Figure 2: Rapid Fluctuations in Voltage


Why take a risk when you can prevent it from happening?

Happily, it’s often not too difficult or very expensive to take a little preventative medicine when upgrading your facility. If you are planning a major facility sustainability upgrade, a formal power quality survey is recommended. For incremental upgrades, as a minimum here are some points to review with your sustainability team: 

1. Have we tested the building ground resistance? The resistance to earth ground, from fixture/equipment to the building grounding electrode, can increase with age, corrosion or damage. Some types of grounding electrodes, such as driven ground rods, have a life of 15 years or less depending on soil conditions. The Electrical Inspectors Association recommends testing at least every three years and, preferably, every year. The National Electrical Code specifies a maximum ground resistance of 25 Ohms (a standard developed in the 1930’s, before today’s electronics), and both the NFPA and IEEE recommend less than 5 Ohms for modern computer and electronic equipment, including solid-state LED lighting.

2. Check the distribution panels (main panel and sub-panels) to confirm a proper neutral-to-ground connection where it should be, and absolutely no neutral-to-ground connection where it shouldn’t be. Even experienced electricians are sometimes confused about this point, which is a serious electrical code violation. The International Association of Electrical Inspectors has a directory of experts in each state if you need back-up support.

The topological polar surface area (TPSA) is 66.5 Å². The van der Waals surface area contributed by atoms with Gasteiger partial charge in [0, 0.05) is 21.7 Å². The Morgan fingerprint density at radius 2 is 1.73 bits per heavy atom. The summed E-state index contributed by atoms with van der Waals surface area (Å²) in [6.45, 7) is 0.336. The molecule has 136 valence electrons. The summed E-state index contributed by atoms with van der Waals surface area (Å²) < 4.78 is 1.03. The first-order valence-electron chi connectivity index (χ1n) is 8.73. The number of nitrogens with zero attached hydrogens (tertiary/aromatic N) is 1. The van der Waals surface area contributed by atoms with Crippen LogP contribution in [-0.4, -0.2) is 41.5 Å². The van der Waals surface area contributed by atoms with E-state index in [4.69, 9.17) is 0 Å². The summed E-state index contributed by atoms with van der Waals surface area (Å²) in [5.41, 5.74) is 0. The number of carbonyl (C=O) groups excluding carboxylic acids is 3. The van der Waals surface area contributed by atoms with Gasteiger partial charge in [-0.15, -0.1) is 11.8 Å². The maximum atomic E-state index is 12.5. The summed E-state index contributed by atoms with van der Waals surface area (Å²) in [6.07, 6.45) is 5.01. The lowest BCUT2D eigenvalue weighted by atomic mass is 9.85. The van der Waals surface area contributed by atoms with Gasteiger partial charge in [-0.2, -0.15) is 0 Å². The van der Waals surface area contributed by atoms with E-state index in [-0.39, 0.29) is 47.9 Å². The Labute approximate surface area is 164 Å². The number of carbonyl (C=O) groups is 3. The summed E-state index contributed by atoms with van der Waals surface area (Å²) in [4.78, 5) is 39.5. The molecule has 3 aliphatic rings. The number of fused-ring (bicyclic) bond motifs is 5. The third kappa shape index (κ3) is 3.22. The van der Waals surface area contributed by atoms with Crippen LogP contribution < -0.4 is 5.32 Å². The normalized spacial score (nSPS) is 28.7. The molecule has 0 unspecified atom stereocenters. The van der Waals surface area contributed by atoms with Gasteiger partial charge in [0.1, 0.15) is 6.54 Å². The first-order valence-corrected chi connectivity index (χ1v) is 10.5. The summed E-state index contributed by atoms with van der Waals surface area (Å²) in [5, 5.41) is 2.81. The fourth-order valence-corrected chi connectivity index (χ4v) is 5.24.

3. If there has been any history of electrical problems such as tripped circuit breakers, unexplained blinking or dimming of lights, overheating motors or computer failures, these are strong tell-tale signs of electrical problems that must be resolved before adding new technologies to the system.  

4. Best practice in commercial buildings is to be equipped with ‘surge protection in layers’. The first layer is an SPD at the building power service entrance. This is known as “Zone 1 surge protection”. Next, there must be a coordinated SPD in the lighting distribution panel (“Zone 2 surge protection”). The term “coordinated” has a specific meaning here; many electricians have not trained on details of selecting SPDs to match the electronics being protected. Big Shine LED fixtures are equipped with built-in and, for outdoor and for heavy industrial facilities, supplemental SPDs. Together these constitute “Zone 3 surge protection”. If LED fixtures are installed in a building lacking Zone 1 and/or Zone 2 protection, then the lighting fixtures will become the preferred path to ground for any voltage disturbance in the building. LED fixtures are not designed to cover for missing or improperly-specified Zone 1 and Zone 2 surge protection.